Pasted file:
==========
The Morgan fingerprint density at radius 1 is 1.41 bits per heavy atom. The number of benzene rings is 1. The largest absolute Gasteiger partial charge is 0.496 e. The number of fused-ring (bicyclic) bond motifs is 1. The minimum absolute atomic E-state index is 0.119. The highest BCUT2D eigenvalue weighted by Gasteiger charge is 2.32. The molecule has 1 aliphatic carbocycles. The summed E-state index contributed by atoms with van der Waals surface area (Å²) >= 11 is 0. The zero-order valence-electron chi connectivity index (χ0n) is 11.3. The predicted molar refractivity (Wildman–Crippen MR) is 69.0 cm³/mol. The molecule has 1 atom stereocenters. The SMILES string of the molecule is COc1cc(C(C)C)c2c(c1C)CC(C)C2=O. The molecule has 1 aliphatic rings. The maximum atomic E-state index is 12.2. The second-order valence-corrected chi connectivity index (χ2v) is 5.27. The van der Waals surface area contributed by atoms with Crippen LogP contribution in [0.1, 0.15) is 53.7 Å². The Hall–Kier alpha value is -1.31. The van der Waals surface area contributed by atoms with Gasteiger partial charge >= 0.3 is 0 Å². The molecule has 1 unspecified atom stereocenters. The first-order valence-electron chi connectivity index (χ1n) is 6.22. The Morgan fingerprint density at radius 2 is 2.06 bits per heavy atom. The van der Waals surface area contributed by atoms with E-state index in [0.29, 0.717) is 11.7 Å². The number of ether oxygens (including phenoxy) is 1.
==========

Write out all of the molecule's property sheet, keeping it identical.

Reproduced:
The Morgan fingerprint density at radius 1 is 1.41 bits per heavy atom. The number of benzene rings is 1. The largest absolute Gasteiger partial charge is 0.496 e. The number of fused-ring (bicyclic) bond motifs is 1. The minimum absolute atomic E-state index is 0.119. The highest BCUT2D eigenvalue weighted by Gasteiger charge is 2.32. The molecule has 1 aliphatic carbocycles. The summed E-state index contributed by atoms with van der Waals surface area (Å²) >= 11 is 0. The zero-order valence-electron chi connectivity index (χ0n) is 11.3. The predicted molar refractivity (Wildman–Crippen MR) is 69.0 cm³/mol. The molecule has 1 atom stereocenters. The SMILES string of the molecule is COc1cc(C(C)C)c2c(c1C)CC(C)C2=O. The molecule has 1 aliphatic rings. The maximum atomic E-state index is 12.2. The second-order valence-corrected chi connectivity index (χ2v) is 5.27. The van der Waals surface area contributed by atoms with Crippen LogP contribution in [0.1, 0.15) is 53.7 Å². The Hall–Kier alpha value is -1.31. The van der Waals surface area contributed by atoms with Gasteiger partial charge >= 0.3 is 0 Å². The molecule has 1 unspecified atom stereocenters. The first-order valence-electron chi connectivity index (χ1n) is 6.22. The Morgan fingerprint density at radius 2 is 2.06 bits per heavy atom. The van der Waals surface area contributed by atoms with E-state index in [0.29, 0.717) is 11.7 Å². The number of ether oxygens (including phenoxy) is 1.